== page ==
There are at least 2 artists going by the name L.O.C.
1) Liam O'Connor is a Danish-Irish hip-hop artist. O'Connor was born 10.07.1979 and grew up in the Danish city of Århus. He was previously a member of "Alzheimer Klinikken" with USO and Rescue which later became "B.A.N.G.E.R.S." with USO, Rescue and N.I.S (NiggerenISlæden, Marc Johnson) He debuted solo in 2001 with the album "Dominologi", latest album being "Libertiner" (2011)
"Prestige, Paranoia, Persona Vol. 1" (2012)
"Prestige, Paranoia, Persona Vol. 2" (2012)
"Nyt Fra Vestfronten" (2007) (Mixtape)
"Nyt Fra Vestfronten 2" (2008) (Mixtape)
"Nyt Fra Vestfronten 3" (2009) (Mixtape)
2) L.O.C. are a group of Jamaican origin, residing in London. The group name comes from the first initial of each member of the trio - Lenky, Orthodox and Chris. Lenky and Chris honed their craft in studios and PA spots in many clubs while Orthodox worked as a DJ. In 2005 they came together to form L.O.C. and “Ring Ding Ding” was released as dancehall’s answer to the Crazy Frog on Jetstar records. They also made up a dance to go with it that is based on the action of riding a motorbike.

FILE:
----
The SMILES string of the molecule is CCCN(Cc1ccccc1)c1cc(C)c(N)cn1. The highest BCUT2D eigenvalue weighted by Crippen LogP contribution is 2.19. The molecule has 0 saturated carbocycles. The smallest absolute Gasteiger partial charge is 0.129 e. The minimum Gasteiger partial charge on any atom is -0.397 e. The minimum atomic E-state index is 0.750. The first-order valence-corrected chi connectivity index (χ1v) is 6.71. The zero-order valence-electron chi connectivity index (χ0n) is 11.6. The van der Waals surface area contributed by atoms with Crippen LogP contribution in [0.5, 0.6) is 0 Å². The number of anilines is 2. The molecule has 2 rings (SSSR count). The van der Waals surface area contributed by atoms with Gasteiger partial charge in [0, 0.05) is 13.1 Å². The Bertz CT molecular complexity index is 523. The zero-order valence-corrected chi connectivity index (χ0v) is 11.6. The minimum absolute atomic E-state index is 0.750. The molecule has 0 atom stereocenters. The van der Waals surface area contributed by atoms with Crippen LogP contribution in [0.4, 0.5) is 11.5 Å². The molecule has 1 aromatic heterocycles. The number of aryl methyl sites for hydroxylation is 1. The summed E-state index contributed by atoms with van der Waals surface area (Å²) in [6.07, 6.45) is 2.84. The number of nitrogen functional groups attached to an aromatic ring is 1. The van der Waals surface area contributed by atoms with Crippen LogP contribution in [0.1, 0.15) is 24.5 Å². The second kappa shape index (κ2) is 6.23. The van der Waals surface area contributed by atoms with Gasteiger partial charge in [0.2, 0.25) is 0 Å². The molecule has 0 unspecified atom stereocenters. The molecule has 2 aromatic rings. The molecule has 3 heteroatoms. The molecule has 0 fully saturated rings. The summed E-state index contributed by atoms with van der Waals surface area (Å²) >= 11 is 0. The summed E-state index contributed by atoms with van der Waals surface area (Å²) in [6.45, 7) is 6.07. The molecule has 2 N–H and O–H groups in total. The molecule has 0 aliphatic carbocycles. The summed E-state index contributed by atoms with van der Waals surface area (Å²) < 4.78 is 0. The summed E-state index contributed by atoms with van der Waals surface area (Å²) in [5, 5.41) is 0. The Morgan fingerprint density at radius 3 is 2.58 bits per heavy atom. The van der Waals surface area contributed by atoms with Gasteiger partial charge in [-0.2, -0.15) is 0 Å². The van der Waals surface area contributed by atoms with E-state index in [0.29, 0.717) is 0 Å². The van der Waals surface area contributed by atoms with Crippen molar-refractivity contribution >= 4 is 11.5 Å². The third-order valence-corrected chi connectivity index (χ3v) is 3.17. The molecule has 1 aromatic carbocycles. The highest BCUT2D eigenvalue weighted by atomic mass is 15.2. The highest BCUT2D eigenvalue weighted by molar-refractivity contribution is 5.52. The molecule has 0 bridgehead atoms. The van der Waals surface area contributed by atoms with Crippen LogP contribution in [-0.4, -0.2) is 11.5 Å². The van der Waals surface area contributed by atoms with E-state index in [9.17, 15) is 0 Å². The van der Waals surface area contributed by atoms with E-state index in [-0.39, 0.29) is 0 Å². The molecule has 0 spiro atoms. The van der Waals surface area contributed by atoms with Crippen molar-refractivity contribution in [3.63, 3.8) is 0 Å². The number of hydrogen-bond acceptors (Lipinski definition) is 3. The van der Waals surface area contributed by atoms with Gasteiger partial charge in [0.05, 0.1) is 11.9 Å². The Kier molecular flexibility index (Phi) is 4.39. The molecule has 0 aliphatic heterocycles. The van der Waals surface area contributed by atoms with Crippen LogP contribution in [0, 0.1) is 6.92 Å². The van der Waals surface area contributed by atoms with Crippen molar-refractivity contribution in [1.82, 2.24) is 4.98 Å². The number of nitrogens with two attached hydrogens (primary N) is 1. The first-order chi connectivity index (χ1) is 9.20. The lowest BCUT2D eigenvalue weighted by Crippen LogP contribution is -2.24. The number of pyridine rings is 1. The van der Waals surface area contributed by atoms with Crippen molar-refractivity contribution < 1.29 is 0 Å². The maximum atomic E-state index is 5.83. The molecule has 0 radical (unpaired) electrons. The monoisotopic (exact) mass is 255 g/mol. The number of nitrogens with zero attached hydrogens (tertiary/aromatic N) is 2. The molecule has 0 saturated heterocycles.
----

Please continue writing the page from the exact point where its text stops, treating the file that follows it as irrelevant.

Ring Ding Ding’s popularity knew no bounds as reggae audiences across the world continued to fall under its spell, and LOC became one of the hottest groups in recent reggae dancehall history. Their album contains a new grime remix of Ring Ding Ding designed to set clubs alight for the second time. It concludes a set that’s markedly different from most Jamaican releases with its groundbreaking selection of beats, and a range of lyrical content reflecting life not just in Kingston, but any inner city where the living is hard, and youths from all backgrounds struggle to realise their true worth. Represent says it all, but then so does the confrontational Gangster Walk, Gangsta Role, and Bollywood inspired Who Dem Deh – street anthems which blend scintillating deejaying with burst of melody and irresistible rhythms. Tracks like these reveal LOC to be among the prime exponents of reality hymns, 2007 style. “It’s on fire,” as they warn us later on, whilst other tracks glorify in tales of sexuality and the thrill of conquest, yardie fashion, like Goodaz Fi Who and Chickie Chickie – songs that are fast making their mark in the dancehalls, and are indistinguishable from those recorded in Jamaica. There's an art to walking the tightrope between street styles and mainstream success. LOC got the balance right from the start, but in the wake of Ring Ding Ding, both Let’s Dance (Aunty Lulu) and She's So Fine, featuring singer King Jnr, could easily re-ignite LOC’s chart success. Let’s Dance (Aunty Lulu) has a hook that'll immediately arouse the attention of pop fans, whilst the latter is a mesmerising cocktail of Asian-style beats and Jamaican mic skills (words and predictions by John Masouri).